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Your Career Will Rise or Fall on These 3 Tips for Communicating with Senior Executives

John Parker is Communicating with FINESSE
John Parker recognizes getting time with senior-level executives is not easy, so use your time wisely.

Having a conversation or presenting to senior-level executives and acquiring their time to do so can be very difficult. I would like to share a few ideas, tips, and lessons learned over the last few decades. I segment discussions with them into three different categories.

The first is what I call an "elevator conversation," where I have less than a minute to get a point or an opinion across. For career growth and other reasons, it is imperative to be thinking IN ADVANCE about what to say and how to say it, if the opportunity ever presents itself.

The second is… you are presenting to a senior-level executive. Ask your manager, peers, or others close to the senior executive how much they know about this topic, how to present to them, and how they typically respond to presentations. In other words, "know your audience" as it is no different with senior executives. Find out how much time you have, do not use it all, and allow time for questions and any other concerns they may have.

Rehearse presenting in less time than you have. Sometimes executives have a previous meeting that overruns or they may need to cut your meeting short. Be prepared in case you have to shorten your presentation.

Here are some additional guidelines when you have conversations with senior-level executives.

  1. Do not use acronyms, especially technology acronyms.

  2. Be professional and concise.

  3. Do not try to cram too much information into your presentation or elevator conversation.

  4. Use metrics and statistics when possible. Make sure the executive is familiar with the metrics or statistics.

  5. Practice your presentation. In fact, record it and listen to it. You may be surprised, and not in a good way.

  6. Provide a high-level or overview conversation on the topic. Have detailed data available in case they ask. One of the worst things you could do is lose the executive's attention because you are too down into the details.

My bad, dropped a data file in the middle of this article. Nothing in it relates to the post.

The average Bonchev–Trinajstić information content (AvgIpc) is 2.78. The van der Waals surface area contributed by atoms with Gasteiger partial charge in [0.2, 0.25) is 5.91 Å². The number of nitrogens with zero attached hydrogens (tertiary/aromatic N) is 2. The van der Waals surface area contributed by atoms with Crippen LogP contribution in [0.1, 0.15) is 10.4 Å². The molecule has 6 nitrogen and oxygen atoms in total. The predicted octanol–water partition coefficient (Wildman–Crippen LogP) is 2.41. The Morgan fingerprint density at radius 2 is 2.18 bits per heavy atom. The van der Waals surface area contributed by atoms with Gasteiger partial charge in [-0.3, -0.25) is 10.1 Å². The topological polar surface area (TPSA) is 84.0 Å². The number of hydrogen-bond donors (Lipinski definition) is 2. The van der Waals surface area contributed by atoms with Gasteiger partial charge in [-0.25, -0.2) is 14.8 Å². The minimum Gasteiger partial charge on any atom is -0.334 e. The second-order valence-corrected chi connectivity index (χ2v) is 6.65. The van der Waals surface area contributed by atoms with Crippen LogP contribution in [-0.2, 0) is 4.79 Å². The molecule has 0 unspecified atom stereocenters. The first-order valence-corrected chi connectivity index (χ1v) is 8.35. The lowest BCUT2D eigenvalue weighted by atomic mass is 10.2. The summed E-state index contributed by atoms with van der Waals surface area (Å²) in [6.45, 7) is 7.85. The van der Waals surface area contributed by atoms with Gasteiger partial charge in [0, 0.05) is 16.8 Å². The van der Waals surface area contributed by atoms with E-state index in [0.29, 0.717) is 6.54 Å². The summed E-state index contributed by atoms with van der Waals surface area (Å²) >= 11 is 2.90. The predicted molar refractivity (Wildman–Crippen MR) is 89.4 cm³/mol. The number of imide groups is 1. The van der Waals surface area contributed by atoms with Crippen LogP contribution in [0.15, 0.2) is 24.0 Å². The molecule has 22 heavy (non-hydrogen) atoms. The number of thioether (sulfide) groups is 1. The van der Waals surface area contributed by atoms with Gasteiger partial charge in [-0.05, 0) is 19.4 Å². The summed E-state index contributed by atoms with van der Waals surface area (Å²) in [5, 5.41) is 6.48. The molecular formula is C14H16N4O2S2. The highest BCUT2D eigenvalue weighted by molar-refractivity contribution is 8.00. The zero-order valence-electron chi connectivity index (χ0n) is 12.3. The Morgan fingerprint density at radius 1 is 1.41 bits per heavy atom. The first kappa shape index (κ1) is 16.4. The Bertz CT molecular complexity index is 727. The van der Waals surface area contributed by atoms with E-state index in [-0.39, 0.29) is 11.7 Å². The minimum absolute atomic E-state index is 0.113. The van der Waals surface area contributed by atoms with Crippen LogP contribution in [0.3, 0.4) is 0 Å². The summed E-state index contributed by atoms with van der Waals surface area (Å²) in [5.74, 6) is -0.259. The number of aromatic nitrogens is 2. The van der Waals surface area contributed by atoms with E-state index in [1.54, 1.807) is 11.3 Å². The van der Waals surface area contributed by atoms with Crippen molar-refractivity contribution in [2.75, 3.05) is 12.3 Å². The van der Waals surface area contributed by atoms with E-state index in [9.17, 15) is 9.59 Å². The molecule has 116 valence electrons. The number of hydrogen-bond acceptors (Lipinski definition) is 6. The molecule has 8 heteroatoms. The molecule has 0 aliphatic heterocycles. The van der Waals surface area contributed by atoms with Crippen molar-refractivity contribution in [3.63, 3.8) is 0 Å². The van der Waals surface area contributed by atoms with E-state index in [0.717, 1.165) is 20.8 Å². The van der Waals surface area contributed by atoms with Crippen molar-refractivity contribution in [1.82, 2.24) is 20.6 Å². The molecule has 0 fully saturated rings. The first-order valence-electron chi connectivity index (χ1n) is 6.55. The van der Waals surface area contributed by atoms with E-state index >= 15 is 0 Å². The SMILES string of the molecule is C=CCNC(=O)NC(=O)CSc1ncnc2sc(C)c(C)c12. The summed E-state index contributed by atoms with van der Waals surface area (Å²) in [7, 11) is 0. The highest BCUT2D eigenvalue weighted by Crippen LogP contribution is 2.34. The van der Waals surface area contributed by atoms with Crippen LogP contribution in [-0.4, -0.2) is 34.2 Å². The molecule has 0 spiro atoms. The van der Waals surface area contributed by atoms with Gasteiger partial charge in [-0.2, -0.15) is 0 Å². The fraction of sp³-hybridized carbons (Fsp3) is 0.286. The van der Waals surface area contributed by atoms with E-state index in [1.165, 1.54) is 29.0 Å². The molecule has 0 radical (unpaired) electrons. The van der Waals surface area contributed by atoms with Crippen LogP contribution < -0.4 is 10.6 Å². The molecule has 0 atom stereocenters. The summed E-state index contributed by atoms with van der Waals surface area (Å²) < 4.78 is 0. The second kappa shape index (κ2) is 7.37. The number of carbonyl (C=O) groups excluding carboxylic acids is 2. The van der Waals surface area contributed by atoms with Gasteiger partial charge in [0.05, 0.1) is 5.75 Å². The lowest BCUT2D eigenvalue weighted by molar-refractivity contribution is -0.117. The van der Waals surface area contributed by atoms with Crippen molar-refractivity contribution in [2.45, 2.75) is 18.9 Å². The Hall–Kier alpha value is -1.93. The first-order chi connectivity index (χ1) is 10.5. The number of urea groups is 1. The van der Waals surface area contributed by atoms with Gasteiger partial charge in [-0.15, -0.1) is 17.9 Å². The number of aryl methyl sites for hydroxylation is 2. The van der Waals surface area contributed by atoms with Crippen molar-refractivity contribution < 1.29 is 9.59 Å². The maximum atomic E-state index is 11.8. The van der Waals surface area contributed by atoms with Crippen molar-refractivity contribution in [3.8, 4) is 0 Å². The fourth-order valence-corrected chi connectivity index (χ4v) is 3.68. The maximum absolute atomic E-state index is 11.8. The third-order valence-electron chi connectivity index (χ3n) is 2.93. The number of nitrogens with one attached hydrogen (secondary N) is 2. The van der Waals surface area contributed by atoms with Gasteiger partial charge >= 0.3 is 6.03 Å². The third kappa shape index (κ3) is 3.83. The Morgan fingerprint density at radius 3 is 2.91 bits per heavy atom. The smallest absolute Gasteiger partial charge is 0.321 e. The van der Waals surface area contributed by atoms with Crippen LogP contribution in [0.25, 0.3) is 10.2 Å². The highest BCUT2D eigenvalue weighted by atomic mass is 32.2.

7. If your conversation is a proposal, provide several options and make a recommendation with data to back it up.

Finally, think about what questions you may be asked about the topic so you will have the answers ready. Remember, getting time with senior-level executives is not easy, so use your time wisely. Avoid having to schedule another meeting because you were not prepared to answer their questions.


John Parker is a Senior Data Center Operations Management professional with over 25 years of IT experience in 4 industries (Healthcare, Pharmaceuticals, Banking, and Software Development). John manages Global Data Center Operations and Disaster Recovery for an international supplier of geographic information system (GIS) software, web GIS, and geodatabase management applications based in California. His more recent focuses include reconditioning and consolidation of legacy data centers, collocation retirements and build-outs, managing hybrid data center models, and implementing ITIL Service Delivery initiatives.

John is also an accomplished international speaker, including engagements such as Vendor National Sales Conferences, IMN Conferences, the CDM-CIO Summits, the Digital Media Educators conferences, Cal Poly Tech Swift conferences, Data Center World conferences, and a guest speaker at universities.

John is a former president of the 7x24 Exchange International SoCal Chapter, resided on the Data Center Institute Board of Directors, and was president of local AFCOM (Advancing IT and Data Center Infrastructure Professionals) chapters in North Carolina (2000-2006) and Southern California (2007-2015).


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